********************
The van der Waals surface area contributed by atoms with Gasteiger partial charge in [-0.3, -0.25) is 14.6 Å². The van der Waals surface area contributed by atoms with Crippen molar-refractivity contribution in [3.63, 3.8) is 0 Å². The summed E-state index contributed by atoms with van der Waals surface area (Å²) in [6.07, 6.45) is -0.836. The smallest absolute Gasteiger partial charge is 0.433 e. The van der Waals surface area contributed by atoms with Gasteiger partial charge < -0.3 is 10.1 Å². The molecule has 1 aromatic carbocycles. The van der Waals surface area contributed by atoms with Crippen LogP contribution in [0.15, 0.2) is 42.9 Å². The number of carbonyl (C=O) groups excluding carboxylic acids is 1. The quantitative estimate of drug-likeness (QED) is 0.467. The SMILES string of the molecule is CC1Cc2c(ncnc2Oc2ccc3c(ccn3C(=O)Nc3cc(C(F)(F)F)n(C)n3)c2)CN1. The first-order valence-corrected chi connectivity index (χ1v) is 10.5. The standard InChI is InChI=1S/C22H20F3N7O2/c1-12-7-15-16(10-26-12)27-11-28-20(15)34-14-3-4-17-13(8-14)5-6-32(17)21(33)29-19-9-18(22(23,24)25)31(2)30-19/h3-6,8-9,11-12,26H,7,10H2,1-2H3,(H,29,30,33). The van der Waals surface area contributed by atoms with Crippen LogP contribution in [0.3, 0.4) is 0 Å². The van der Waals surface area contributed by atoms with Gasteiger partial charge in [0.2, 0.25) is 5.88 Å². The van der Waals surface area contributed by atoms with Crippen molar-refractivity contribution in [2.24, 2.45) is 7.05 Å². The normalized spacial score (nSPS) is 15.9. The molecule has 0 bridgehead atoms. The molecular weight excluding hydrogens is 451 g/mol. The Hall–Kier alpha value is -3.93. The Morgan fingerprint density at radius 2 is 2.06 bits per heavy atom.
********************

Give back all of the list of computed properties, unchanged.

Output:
The van der Waals surface area contributed by atoms with Gasteiger partial charge in [-0.3, -0.25) is 14.6 Å². The van der Waals surface area contributed by atoms with Crippen molar-refractivity contribution in [3.63, 3.8) is 0 Å². The summed E-state index contributed by atoms with van der Waals surface area (Å²) in [6.07, 6.45) is -0.836. The smallest absolute Gasteiger partial charge is 0.433 e. The van der Waals surface area contributed by atoms with Gasteiger partial charge < -0.3 is 10.1 Å². The molecule has 1 aromatic carbocycles. The van der Waals surface area contributed by atoms with Crippen LogP contribution in [0.15, 0.2) is 42.9 Å². The number of carbonyl (C=O) groups excluding carboxylic acids is 1. The quantitative estimate of drug-likeness (QED) is 0.467. The SMILES string of the molecule is CC1Cc2c(ncnc2Oc2ccc3c(ccn3C(=O)Nc3cc(C(F)(F)F)n(C)n3)c2)CN1. The first-order valence-corrected chi connectivity index (χ1v) is 10.5. The standard InChI is InChI=1S/C22H20F3N7O2/c1-12-7-15-16(10-26-12)27-11-28-20(15)34-14-3-4-17-13(8-14)5-6-32(17)21(33)29-19-9-18(22(23,24)25)31(2)30-19/h3-6,8-9,11-12,26H,7,10H2,1-2H3,(H,29,30,33). The van der Waals surface area contributed by atoms with Crippen LogP contribution in [0.3, 0.4) is 0 Å². The van der Waals surface area contributed by atoms with Gasteiger partial charge in [0.2, 0.25) is 5.88 Å². The van der Waals surface area contributed by atoms with Crippen molar-refractivity contribution in [2.24, 2.45) is 7.05 Å². The normalized spacial score (nSPS) is 15.9. The molecule has 0 bridgehead atoms. The molecular weight excluding hydrogens is 451 g/mol. The Hall–Kier alpha value is -3.93. The Morgan fingerprint density at radius 2 is 2.06 bits per heavy atom.